you don't slink along Dead-End Road,
you don't go to Smart-Mouth College.

Now, that might be way over the top for most of us, but then there are passages like this just a few verses away:

Psalm 3:3-4

But you, God, shield me on all sides;
You ground my feet, you lift my head high;
With all my might I shout up to God,
His answers thunder from the holy mountain.

I find that simplicity downright poetic.


Biblical Catholic said...

The problem is that it is not a 'translation' at is a full blown paraphrase......consider for example, it's rendering of the Sermon on the Mount, where Jesus is made to say things like ''this isn't some penny ante, cat and mouse game we're playing"

In no universe is that a 'translation' of anything in the Bible....not even under the most liberal 'dynamic equivalent' theory of translation is something like that valid...

Matt said...

I have a copy of it from my protestant days. And while I'm not against decent dynamic translations, but I actually find The Message offensive.

I hope this gets looked over very closely before it receives approval.

Biblical Catholic said...

I'm pretty liberal (as in broad minded, generous) when it comes to Bible translations, I generally say that the best translation is whichever one you will actually read, and even though I'm not a fan, I'm even willing to tolerate translations like the New Living Translation, the Good News Translation and the even the Common English Bible...but there are some 'translations' I can never recommend or endorse for anyone, these include the New World Translation, the Inclusive New Testament and the Message.

Timothy said...

To be perfectly fair, the website and introduction to the Selections book go out of their way to tell the reader that it is meant to be read with a more common, less paraphrastic, translation.

Biblical Catholic said...

Based on what I've read of it, I don't think it's a 'translation' at all...and I'm pretty sure it wasn't marketed as a 'translation' when it was first introduced, but rather was marketed as a straight out paraphrase.

I consider it more in line with something like the Cotton Patch Gospel.

Timothy said...

It makes the Good News Bible look literal. ;)

hoshie said...

Biblical Catholic: When The Message was completed in 2002, NavPress made it very clear that it was intended for reading and not for study. They said at the time:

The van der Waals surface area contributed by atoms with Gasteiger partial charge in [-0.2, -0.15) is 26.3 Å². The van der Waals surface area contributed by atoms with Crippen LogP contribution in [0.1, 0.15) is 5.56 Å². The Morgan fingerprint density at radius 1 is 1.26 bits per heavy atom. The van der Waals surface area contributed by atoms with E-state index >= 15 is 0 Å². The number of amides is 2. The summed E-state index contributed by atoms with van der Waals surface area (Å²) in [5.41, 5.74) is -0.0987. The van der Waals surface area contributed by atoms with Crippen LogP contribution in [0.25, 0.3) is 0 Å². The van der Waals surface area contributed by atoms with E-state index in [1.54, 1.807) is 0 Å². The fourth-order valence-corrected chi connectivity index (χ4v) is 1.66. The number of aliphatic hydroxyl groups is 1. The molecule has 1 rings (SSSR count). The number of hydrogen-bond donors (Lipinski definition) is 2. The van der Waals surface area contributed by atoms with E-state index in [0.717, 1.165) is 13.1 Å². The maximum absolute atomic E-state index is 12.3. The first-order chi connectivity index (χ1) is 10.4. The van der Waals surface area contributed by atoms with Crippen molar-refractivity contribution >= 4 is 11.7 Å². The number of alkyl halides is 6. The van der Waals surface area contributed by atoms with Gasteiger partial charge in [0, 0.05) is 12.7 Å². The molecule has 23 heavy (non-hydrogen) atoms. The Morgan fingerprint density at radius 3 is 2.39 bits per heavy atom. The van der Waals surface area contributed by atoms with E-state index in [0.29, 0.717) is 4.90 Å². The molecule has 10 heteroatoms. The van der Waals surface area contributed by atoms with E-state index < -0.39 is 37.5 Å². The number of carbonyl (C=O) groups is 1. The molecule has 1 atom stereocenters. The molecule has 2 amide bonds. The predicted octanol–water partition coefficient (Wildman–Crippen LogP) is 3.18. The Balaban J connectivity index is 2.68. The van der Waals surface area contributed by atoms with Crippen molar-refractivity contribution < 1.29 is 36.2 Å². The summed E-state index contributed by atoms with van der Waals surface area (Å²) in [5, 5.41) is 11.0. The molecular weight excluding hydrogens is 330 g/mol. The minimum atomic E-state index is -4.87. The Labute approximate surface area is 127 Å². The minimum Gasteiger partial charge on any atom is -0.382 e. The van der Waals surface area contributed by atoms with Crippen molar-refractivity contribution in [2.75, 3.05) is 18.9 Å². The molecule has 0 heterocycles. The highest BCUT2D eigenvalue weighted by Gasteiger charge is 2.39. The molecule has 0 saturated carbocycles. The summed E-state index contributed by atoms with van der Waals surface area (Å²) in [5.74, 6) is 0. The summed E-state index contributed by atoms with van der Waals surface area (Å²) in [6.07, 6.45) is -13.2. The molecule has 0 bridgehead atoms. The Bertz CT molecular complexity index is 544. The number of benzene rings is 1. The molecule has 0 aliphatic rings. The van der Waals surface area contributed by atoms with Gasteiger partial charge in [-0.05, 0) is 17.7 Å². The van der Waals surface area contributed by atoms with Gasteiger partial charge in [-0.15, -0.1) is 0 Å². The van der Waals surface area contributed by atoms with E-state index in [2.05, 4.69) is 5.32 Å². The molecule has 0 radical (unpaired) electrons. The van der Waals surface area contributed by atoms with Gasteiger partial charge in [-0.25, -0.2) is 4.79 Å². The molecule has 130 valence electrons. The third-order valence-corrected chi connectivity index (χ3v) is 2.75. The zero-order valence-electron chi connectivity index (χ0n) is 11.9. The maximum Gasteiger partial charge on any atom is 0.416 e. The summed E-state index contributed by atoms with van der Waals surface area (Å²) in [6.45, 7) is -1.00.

" is designed as a reading Bible that can give you a fresh perspective on a familiar phrase or passage."

This was a good thing to do. As for this new development, I think it is interesting. I wrote NavPress on this and they never replied.

Theophrastus said...

Hoshie -- that's interesting because NavPress publishes a book entitled The Message Study Bible.

(Admittedly, isn't actually a study Bible, though.)

Timothy said...

According to the ACTA director of marketing, who contacted me:

Also, we are not seeking (nor would receive) an imprimatur. We recognize The Message: Catholic/Ecumenical Edition as a reader’s bible that will give Catholics new insights to their current favorite translation (with an imprimatur). Our goal is to have The Message: Catholic/Ecumenical Edition enter Catholics’ homes and let them fall in love with the bible all over again and send them back to their translations wanting more.

Timothy said...

I also will have a more detailed interview with someone from ACTA in the coming weeks about this new release.

Unknown said...

Did you ever find out if they have plans for a leather bound edition??? :)

Timothy said...

My understanding was that it depended on how well the paperback and hardcover sold. I haven't heard back from them since last year. I could email them.

Paul Canavese said...

Learn more about The Message: Catholic/Ecumenical Edition at

Unknown said...

Is the a large print version available or an e-version of the Catholic/Ecumenical version of The Message?

Timothy said...


There is a Kindle version. The current hardcover/paperback, while not being a large print edition is quite readable too.